“I want to be where all the ground is friendly.” —My Ántonia, Willa Cather
I went up to a Forest Service cabin last week, by myself, just me and a pile of books and notebooks, a few gallons of water, and a cooler of cheese and carrots and leftover ribs so I didn’t have to use the stove for anything but coffee and tea. Forty-eight hours of focused work and deep realignment, the sunrise coming slow over the still snow-covered ranges in Glacier. I walked down to the North Fork of the Flathead River, just preparing for the widening of spring runoff, and got startled by raven call.
No human voices for forty-eight hours. Sometimes when I’m up before sunrise at home, I step outside and watch my neighbor’s tall spruce. Are the trees relieved at night, I wonder? Released for a few hours from the press of human noise and human demands? I imagine them so, limbs resting in relief, never able to otherwise escape us. What demands we make of this world.
When I came home and went online, a conversation thread in a newsletter steered toward the excitement of virtual reality, of some company making its VR responsive to our neurological signals, what a thrilling mind-altering experience that is, to be immersed so completely in a world.
Maybe some people need help to see the world the way it is, its vast complexity. Maybe for some people VR is like that time I watched my two college friends drop acid, and when I asked what it was like, my kindred spirit, the girl who always knew what I was thinking, said, “It’s like our world, only more.”
I thought back to that cabin, the swift ice-covered creek, the river starting to swell with snowmelt, the pink alpenglow hitting the snowy peaks for a brief window, the raven call, how surreal that clear star-smothered sky might be to someone who’s never seen it, crisp with white lights like a billion spaceships about to descend, and I wonder if we’re all living in the same world.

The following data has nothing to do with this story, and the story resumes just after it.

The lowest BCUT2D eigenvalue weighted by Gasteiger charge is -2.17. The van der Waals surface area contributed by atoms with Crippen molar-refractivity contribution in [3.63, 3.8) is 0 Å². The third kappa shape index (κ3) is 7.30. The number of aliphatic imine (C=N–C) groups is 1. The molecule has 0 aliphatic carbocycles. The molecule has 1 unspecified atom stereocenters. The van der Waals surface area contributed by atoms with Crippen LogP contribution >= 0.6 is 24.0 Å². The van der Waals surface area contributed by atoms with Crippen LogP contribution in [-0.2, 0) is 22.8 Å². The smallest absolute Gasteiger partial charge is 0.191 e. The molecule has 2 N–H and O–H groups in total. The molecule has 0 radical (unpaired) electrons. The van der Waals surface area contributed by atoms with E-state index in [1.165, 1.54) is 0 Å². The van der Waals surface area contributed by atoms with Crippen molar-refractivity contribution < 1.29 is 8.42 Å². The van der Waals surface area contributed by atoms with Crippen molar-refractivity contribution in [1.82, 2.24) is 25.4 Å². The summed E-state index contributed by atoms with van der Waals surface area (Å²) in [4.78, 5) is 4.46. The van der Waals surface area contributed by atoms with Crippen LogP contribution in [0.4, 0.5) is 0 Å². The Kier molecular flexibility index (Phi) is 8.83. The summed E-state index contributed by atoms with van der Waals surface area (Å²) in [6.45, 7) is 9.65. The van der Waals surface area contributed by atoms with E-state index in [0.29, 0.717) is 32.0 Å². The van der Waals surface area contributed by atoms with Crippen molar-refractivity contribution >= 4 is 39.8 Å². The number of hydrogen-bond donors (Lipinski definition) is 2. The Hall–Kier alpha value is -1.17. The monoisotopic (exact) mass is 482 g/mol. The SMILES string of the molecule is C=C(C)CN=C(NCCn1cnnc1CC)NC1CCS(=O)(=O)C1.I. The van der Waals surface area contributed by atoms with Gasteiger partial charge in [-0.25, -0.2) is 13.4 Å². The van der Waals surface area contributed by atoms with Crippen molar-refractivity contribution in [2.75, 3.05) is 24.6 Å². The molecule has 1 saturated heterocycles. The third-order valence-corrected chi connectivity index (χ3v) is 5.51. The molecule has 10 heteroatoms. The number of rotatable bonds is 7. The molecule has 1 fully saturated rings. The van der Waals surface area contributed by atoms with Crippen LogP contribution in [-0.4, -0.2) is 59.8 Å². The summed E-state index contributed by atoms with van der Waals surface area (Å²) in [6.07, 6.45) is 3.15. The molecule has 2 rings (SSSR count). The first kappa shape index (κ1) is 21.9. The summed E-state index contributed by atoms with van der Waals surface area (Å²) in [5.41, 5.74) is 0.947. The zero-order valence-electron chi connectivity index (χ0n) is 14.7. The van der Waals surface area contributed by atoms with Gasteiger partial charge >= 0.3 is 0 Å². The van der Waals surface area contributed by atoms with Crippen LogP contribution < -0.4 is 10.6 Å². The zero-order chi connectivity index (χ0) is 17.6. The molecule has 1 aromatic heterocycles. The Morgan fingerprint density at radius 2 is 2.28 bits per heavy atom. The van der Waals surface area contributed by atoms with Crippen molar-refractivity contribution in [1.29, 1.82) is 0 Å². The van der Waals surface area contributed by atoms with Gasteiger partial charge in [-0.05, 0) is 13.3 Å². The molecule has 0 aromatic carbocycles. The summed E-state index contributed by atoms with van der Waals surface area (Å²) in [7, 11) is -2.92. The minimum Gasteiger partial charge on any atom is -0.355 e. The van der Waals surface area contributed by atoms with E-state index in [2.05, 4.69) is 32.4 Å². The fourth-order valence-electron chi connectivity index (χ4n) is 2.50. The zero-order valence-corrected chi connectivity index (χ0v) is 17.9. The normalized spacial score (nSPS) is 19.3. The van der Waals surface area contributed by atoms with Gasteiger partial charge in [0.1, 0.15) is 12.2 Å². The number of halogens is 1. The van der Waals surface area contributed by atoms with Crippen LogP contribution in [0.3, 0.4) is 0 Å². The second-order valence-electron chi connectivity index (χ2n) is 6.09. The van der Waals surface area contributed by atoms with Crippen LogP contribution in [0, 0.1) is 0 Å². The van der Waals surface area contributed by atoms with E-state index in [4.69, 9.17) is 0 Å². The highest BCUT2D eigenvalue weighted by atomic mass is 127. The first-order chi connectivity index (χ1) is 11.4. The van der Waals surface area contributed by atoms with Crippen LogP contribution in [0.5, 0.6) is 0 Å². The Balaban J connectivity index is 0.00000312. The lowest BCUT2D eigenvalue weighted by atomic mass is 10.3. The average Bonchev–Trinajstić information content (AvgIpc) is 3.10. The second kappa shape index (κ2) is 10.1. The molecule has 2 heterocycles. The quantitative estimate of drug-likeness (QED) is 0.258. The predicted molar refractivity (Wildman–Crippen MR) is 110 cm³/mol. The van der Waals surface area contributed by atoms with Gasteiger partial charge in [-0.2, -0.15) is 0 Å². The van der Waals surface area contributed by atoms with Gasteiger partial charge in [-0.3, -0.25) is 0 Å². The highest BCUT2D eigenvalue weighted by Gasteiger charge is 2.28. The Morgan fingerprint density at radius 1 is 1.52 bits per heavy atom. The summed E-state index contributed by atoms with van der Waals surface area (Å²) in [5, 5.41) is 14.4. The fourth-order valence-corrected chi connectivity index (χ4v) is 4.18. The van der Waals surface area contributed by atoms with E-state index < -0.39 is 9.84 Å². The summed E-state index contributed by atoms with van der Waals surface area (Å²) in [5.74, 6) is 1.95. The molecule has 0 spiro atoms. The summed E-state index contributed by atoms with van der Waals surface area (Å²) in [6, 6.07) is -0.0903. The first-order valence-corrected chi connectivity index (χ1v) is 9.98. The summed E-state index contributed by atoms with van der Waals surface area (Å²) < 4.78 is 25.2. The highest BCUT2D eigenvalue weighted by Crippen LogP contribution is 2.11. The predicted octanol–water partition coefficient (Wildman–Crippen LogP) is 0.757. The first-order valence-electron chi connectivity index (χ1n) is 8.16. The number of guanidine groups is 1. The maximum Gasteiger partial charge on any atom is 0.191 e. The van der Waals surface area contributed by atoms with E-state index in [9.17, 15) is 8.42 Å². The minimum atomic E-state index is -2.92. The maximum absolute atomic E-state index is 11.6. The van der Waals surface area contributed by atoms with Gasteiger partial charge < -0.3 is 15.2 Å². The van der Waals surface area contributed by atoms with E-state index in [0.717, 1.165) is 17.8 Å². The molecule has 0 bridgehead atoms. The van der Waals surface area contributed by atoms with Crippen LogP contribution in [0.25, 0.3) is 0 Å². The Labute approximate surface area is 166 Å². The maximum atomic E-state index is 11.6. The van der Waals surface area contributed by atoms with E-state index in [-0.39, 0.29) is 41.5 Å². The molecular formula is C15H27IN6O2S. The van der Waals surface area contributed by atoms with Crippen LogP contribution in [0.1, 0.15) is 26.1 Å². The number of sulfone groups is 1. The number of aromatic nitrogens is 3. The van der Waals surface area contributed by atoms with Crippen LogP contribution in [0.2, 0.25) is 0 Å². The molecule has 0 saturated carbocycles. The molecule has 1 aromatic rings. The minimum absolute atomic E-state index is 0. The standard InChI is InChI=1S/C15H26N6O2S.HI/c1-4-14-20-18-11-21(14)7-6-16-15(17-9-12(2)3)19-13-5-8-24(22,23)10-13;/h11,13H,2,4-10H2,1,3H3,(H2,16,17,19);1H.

Some stuff to read, watch, or listen to:
I don’t really have words to describe this 16-minute video of a former Guantanamo Bay prisoner and his former guard.
“Learning to Walk Again,” an essay by Hugh Crawford (who teaches seminars on the literature and philosophy of walking) about long-distance walking again after getting a knee replacement — a reminder of all the reasons walking fascinated me as a subject in the first place.
This series of philosophy talks, starting with “Total Eclipse of Descartes—the Inheritance,” by British comedian Rob Newman, was sent to me by a relative and I’ve listened to it a few different times. It reminded me of why British humor crossed with philosophy can be get everything so right, especially about capitalism and the long influence of patriarchal and class-dominated philosophy on British (and probably American) society. And yet making me laugh out loud at the same time.
A wonderful essay in Audubon by John Moir, about field biologist Jan Hamber, who led the charge to save condors at a time when there were very few other women working in field biology: “‘In those days women were expected to be homemakers or possibly teachers or nurses,’ she says. ‘No one imagined we could be out tramping around with backpacks.’ Much less play an important role in saving America’s largest land bird, while inspiring a generation of younger women following in her footsteps.”
Finally all caught up on Orion, and was particularly impressed with the four-essay series on plastics edited by Rebecca Gasior Altman. David Farrier’s piece on medical gloves and the history of soft plastics; Max Liboiron on researching marine plastic waste in Newfoundland, and how hard it is to consistently sample beaches across the world; and Meera Subramanian on what is happening between plastics and life in the unmonitored ocean. Which all made me want to go back and read Altman’s incredible original Aeon essay on plastics, “Time-bombing the future.”